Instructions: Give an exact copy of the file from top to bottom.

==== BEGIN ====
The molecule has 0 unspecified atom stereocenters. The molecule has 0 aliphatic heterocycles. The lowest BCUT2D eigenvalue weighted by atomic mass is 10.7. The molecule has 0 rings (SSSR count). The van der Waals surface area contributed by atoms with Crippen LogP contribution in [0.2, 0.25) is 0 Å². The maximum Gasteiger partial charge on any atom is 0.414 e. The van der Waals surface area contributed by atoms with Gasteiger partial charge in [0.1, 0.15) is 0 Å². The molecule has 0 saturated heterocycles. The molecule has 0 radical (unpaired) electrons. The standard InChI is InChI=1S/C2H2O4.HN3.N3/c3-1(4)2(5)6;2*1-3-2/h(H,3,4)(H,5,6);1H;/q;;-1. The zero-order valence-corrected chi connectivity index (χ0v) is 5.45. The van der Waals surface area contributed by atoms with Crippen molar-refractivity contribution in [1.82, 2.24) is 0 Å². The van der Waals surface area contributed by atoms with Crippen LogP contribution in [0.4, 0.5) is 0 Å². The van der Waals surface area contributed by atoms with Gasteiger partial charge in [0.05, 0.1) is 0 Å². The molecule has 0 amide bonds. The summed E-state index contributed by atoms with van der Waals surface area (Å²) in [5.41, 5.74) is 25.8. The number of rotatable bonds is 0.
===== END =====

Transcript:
The molecule has 0 unspecified atom stereocenters. The molecule has 0 aliphatic heterocycles. The lowest BCUT2D eigenvalue weighted by atomic mass is 10.7. The molecule has 0 rings (SSSR count). The van der Waals surface area contributed by atoms with Crippen LogP contribution in [0.2, 0.25) is 0 Å². The maximum Gasteiger partial charge on any atom is 0.414 e. The van der Waals surface area contributed by atoms with Gasteiger partial charge in [0.1, 0.15) is 0 Å². The molecule has 0 saturated heterocycles. The molecule has 0 radical (unpaired) electrons. The standard InChI is InChI=1S/C2H2O4.HN3.N3/c3-1(4)2(5)6;2*1-3-2/h(H,3,4)(H,5,6);1H;/q;;-1. The zero-order valence-corrected chi connectivity index (χ0v) is 5.45. The van der Waals surface area contributed by atoms with Crippen molar-refractivity contribution in [1.82, 2.24) is 0 Å². The van der Waals surface area contributed by atoms with Crippen LogP contribution in [0.4, 0.5) is 0 Å². The van der Waals surface area contributed by atoms with Gasteiger partial charge in [0.05, 0.1) is 0 Å². The molecule has 0 amide bonds. The summed E-state index contributed by atoms with van der Waals surface area (Å²) in [5.41, 5.74) is 25.8. The number of rotatable bonds is 0.